High Value Chemicals from Plants Annual Meeting 2018

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Published on: October 3, 2018
Naomi Nakayama discusses plant cell factories

The final annual meeting in Phase I of the BBSRC-funded HVCfP NIBB network was held on October 1st in the delightful Royal College of Physicians, close to Regents Park in London. This single day meeting was a byte-size mix of invited talks and those provided by researchers who had received Proof of Concept (PoC) or Business Interaction Voucher (BIV) funding from the network.

From a GARNet perspective it was gratifying to hear presentations that included preliminary work conducted in Arabidopsis, demonstrating the importance of model organisms in the development of ideas that can lead to industrial biotechnology projects. Naomi Nakayama from the University of Edinburgh described her labs work aimed at optimising use of Arabidopsis cell cultures as well as in developing plant stem cells as ‘single cell factories’. Secondly Peter Eastmond from Rothamsted Research described the initial characterisation of the Sugar Dependent1 hydrolase enzyme that they are now developing as a potential industrial biocatalyst.


Paul Fraser from RHUL and Mike Roberts from Lancaster University introduced very different research projects that both use tomato plants. Long-term establishment of RIL lines have allowed the Fraser lab to identify tomato plants with increased levels of B-carotene in the fruit. This project has similarity to other attempts at vitamin A biofortification yet takes advantage of many years expertise working specifically with this plant. These B-carotene fortified lines are now ready for the field and should be particularly important in regions with high food insecurity and vitamin A deficiency.

Mike Roberts has a nascent industrial collaboration with greenhouse tomato producer APS Salads. Their soil-free growth of tomatoes generates a large amount of waste biomass, which is currently used for a variety of applications that rely on downstream anaerobic decomposition. It is known that mechanical disruption of plant tissue causes the release of protective defence chemicals so the Roberts lab have used HVCfP BIV funding to investigate whether macerated tomato waste has protective anti-pathogen properties. The initial characterisation of liquid fractions taken from the waste pipeline have given promising protective effects indicating that the mechanical disruption of the tissue generates an as-yet-unknown defense-promoting compound.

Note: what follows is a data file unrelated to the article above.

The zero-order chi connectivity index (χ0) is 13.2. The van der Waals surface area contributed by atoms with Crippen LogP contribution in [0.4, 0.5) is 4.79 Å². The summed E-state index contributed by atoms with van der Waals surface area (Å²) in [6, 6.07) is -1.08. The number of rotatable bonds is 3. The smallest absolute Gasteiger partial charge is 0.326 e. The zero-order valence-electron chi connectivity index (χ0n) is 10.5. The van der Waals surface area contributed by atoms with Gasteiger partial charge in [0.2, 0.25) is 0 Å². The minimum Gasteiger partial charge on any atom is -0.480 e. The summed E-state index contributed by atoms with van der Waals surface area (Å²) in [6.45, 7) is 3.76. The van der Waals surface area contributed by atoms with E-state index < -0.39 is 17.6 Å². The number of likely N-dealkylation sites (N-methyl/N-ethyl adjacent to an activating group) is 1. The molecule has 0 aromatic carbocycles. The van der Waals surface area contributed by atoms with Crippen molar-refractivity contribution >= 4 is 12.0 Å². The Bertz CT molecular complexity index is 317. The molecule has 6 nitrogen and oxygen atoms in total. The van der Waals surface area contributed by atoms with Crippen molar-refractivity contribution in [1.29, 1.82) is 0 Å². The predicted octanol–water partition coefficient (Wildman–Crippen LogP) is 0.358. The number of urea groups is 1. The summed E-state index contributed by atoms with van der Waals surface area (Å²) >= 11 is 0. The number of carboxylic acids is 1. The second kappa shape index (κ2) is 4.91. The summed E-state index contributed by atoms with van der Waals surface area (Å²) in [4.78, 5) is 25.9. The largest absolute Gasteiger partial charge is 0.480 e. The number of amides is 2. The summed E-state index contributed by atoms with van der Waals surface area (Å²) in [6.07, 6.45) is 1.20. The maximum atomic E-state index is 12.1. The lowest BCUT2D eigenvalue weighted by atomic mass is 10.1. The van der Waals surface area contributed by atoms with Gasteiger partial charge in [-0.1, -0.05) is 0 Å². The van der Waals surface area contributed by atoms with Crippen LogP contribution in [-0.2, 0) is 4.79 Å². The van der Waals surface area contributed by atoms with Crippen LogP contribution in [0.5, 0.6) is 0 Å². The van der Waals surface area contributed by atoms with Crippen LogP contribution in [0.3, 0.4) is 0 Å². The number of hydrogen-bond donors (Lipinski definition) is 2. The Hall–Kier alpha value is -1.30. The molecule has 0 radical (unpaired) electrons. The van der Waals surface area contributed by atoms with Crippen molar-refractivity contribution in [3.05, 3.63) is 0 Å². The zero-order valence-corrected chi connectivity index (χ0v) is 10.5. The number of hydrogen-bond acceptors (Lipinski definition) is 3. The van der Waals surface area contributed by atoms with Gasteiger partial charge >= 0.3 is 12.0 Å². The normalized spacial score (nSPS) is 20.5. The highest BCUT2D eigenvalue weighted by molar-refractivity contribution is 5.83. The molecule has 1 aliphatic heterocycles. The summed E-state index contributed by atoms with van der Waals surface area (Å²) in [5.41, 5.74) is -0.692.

Michael Marsden discusses co-products, not plant waste.

On a related note, Michael Marsden provided an invited talk and asked delegates to re-think the idea of ‘plant waste’. His company AB Connect labels waste as ‘co-products’ and it was extremely informative to learn about all the possible uses of crop co-products across a range of industries. However there certainly remains additional potential in this area as technologies continue to develop for degradation of cellulosic material and improvement of manufacturing pipelines.


Sweet smelling success story of Oxford BioTrans.

Jason King from Oxford Biotrans provided the opening invited talk that was a real success story of activities that have taken place since he last presented at the 2015 annual HVCfP meeting. Their main product is the grapefruit flavour nootkatone that they produce from oranges using patented P450 enzymes. This industrial project was recently highlighted as a success story by the BBSRC. Oxford BioTrans are now investigating options for producing a range of other products using their set of novel P450s. Pleasingly Jason King reported that they have not had significant difficulties in obtaining funding for this project both from national funding bodies and local angel investors.


The afternoon invited speakers provided a different perspective on some wider issues surrounding the research environment. Kelly Vere is working with the Science Council on the establishment of the Technicians Committment, which is an initiative to provide recognition for the vital yet often underappreciated support provided by technical staff in higher education. Over 50 universities have signed up to the charter and many are taking steps to provide this extra support.


Alison Prendiville (University of the Arts London) and Sebastian Fuller (St George’s, University of London) described their involvement with the EU-funded Pharma-Factory project. This involves the input of numerous stakeholders associated with the use of the products generated by plant-based biofactories. These include potential patients, clinicians, regulators and researchers. They described how they are using the process of co-design to create partnerships that take into account stakeholder priorities in order to facilitate new methods of knowledge exchange. Intuitively it seems that this type of project might be challenging for bench scientists to fully appreciate so it will be interesting to observe where this project leads and to learn about their conclusions.


Due to the obvious links between the GARNet community and the type of PoC/BIV projects funded by the HVCfP network, the GARNet coordinator has attended and participated in a number of HVCfP events over the past four years. Although this annual meeting only highlighted a small set of supported projects it seems clear that the HVCfP network has succeeded in bringing together academics and industrial partners as well as supporting research in its early stages.

The decision regarding Phase II of the NIBBs will be announced over the next month so hopefully this plant-based network will gain follow-on funding to continue the progress they have made during Phase I.

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